With a new regulation introduced on March 1, Germany wants to fill its massive shortage of skilled workers. DW explains what's new for foreigners seeking a job in the country.
It has never been easy for foreigners to come to Germany for work. For many decades, political leaders have insisted the country wasn't pursuing active immigration policies. But this has changed in recent years due to the fact that Germany is lacking more than a million skilled laborers to keep its economy going.
As of March 1, a new law will facilitate the immigration of qualified workers to Germany. Below is a list of the most important changes for all those who are seeking a job from abroad.
Who is considered a skilled worker?
Contrary to previous legislation, being considered a skilled worker, or "specialist," is no longer restricted to a person with a university or college degree. Instead, the term now also applies to someone who has acquired a vocational training certificate. The training program must be at least two years in length, and the resulting degree needs to be recognized as equal or similar to a German degree.
If you want to check whether your qualification suits the requirements, you can access an information portal set up by the German Labor Ministry. How this works is explained on the "Make it in Germany" website, where you can also find links to other issues related to working in the country.
The government's aim is to finish the recognition process of an applicant within three months after all the necessary documents have been provided. A work visa will be issued four weeks later.
Who is allowed to work in Germany?
In principle, applicants from outside the European Union are generally allowed to work in Germany if they have a work contract with a firm based in Germany and the relevant professional qualification for the job. The new law has stripped away a key regulation: That people from outside the EU can only take a job if there is no German or EU citizen who is able to do it instead.
Job seekers with qualifications lower than the vocational training level are, however, excluded by the new law. They can nevertheless apply for immigration if they possess a work contract or a job offer from a German employer. The employer then has to train the applicant and make sure he or she acquires a professional-level certificate within two years.
What else is needed?
All those with a work contract or a specific job offer are granted residency status for four years, or the duration of their contract. After four years, they can apply for a permanent residence status.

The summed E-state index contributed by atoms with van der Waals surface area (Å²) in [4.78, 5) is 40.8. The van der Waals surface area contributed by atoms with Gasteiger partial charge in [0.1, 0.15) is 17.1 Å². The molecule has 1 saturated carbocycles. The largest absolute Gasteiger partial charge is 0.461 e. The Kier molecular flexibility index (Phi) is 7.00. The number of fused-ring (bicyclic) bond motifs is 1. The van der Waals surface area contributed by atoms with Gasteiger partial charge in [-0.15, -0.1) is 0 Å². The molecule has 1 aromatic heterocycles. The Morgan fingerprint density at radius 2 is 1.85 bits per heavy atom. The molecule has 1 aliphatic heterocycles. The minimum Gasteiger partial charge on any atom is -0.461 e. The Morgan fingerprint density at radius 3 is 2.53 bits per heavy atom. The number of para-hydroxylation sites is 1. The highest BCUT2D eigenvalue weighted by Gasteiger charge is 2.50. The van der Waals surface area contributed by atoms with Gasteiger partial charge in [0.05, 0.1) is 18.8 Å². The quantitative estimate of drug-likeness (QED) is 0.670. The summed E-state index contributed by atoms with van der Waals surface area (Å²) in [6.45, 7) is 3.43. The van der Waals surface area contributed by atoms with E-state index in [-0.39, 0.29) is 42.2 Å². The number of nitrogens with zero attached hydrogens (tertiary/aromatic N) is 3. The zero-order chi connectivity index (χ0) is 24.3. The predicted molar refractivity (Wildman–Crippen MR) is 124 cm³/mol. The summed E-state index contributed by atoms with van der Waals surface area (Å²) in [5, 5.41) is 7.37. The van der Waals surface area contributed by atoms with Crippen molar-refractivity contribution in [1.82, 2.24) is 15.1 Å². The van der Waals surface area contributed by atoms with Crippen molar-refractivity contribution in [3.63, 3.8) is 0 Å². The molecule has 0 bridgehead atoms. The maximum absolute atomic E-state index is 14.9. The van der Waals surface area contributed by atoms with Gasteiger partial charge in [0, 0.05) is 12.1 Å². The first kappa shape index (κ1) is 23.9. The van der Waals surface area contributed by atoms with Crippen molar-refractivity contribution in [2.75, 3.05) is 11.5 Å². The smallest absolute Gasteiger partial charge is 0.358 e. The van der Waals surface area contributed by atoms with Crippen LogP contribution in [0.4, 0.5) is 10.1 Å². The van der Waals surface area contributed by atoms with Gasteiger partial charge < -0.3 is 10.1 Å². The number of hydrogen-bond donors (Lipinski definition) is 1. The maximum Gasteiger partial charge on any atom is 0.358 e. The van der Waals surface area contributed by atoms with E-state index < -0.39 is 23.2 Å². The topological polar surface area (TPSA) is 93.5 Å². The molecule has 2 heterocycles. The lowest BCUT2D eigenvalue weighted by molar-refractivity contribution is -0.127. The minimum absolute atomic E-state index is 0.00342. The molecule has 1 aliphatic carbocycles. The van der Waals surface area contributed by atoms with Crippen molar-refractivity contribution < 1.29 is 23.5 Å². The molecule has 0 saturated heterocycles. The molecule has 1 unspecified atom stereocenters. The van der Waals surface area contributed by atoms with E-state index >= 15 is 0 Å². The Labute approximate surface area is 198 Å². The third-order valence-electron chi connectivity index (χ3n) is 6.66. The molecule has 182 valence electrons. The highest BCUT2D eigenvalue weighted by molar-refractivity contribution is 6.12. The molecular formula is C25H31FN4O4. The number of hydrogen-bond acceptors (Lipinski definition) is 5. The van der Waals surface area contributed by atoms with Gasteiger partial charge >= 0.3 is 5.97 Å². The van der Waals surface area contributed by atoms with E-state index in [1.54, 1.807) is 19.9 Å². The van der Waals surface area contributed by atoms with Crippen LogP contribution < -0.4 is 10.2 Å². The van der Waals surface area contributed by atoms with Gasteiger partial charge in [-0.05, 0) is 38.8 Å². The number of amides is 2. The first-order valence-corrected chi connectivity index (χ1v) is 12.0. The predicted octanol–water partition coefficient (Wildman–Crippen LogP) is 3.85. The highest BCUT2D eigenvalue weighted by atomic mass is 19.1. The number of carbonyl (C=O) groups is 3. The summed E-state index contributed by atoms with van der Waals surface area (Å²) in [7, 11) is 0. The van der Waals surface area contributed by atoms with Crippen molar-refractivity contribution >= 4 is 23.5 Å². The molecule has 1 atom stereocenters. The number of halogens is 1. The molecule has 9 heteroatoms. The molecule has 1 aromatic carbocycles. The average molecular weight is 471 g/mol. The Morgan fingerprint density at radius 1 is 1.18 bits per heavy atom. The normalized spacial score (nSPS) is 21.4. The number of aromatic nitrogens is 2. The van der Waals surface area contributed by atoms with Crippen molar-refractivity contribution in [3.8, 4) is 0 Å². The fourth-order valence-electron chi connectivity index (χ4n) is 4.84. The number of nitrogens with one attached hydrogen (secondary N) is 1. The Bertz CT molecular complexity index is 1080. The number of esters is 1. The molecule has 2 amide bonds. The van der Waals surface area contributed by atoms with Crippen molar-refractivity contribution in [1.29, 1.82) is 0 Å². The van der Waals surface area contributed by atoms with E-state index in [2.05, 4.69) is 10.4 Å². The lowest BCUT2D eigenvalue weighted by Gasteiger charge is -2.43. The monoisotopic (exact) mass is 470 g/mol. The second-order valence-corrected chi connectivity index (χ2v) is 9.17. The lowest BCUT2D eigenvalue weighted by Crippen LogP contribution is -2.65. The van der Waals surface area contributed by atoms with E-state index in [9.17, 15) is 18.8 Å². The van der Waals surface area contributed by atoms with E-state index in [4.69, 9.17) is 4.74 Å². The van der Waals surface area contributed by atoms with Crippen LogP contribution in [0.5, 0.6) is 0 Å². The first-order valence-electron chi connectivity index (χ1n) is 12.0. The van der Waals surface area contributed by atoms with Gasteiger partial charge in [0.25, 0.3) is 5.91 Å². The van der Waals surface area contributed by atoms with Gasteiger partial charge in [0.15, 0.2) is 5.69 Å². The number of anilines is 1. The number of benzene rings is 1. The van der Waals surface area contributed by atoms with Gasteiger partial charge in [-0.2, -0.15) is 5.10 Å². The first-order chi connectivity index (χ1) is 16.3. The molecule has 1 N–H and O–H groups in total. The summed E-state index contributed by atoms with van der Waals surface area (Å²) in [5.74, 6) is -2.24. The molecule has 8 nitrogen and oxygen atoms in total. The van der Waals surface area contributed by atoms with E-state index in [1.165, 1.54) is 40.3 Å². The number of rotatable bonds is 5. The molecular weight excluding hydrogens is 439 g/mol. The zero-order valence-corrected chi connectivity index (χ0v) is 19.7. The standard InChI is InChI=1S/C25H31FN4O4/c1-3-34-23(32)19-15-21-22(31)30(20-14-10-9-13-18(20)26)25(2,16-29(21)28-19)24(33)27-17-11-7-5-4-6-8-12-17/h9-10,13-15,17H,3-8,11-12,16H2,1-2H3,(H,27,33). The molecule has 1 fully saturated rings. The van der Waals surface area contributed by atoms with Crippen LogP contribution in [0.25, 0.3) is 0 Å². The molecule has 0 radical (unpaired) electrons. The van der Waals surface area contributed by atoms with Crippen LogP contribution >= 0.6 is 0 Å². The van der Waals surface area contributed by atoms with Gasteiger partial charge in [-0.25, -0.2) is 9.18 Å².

If you're looking for a job, you are also allowed entry into Germany — on the condition that you can prove you're able to support yourself and that you speak sufficient German (B2 level).
The new law also applies to foreigners seeking professional qualifications or a university degree in Germany. In addition, they must have obtained a diploma from a German school abroad or any other degree that qualifies them for university or professional education, and they must not be older than 25. After working for two years in Germany, people in this category can apply for permanent residence status.
Foreign skilled workers who are older than 45 have to prove they earn a minimum of €3,685 per month in their German job, or possess adequate old-age retirement funds.
Special rules for special skills
In sectors with an acute shortage of skilled professionals, the bar for emigrating to Germany has been lowered as well. Medical doctors, IT specialists or registered certified nurses, for example, don't need to have their qualifications recognized by German authorities as long as they can prove a minimum of five years of on-the-job experience.
However, employers are obliged to take on financial responsibility for up to one year, including repatriation costs, for an employee whose contract has expired and who refuses to leave Germany voluntarily.
Family members are allowed
Under the new law, qualified workers are also allowed to bring their spouses and minor children to Germany. But they must prove to be able to support their family members financially and must provide them with sufficient living space. They cannot receive state benefits such as social welfare payments.
Welfare organizations including the Catholic charity Caritas have criticized the regulation, saying it would tear families apart. Those foreigners working in social occupations or the care sector wouldn't be able to meet the requirements for families, they said.
Are refugees and asylum-seekers also welcome?
In principle, the new regulations also apply to asylum-seekers and refugees, although politicians admit only very few of them would qualify for it, namely those granted exceptional leave to remain.
Such foreigners with no residential status but who cannot be deported for various reasons are allowed to start training under certain conditions. They must have been working at least 35 hours a week for 18 months, and need to be able to support themselves. In addition, they must have sufficient command of the German language (B2 level) and must not have committed a criminal offense.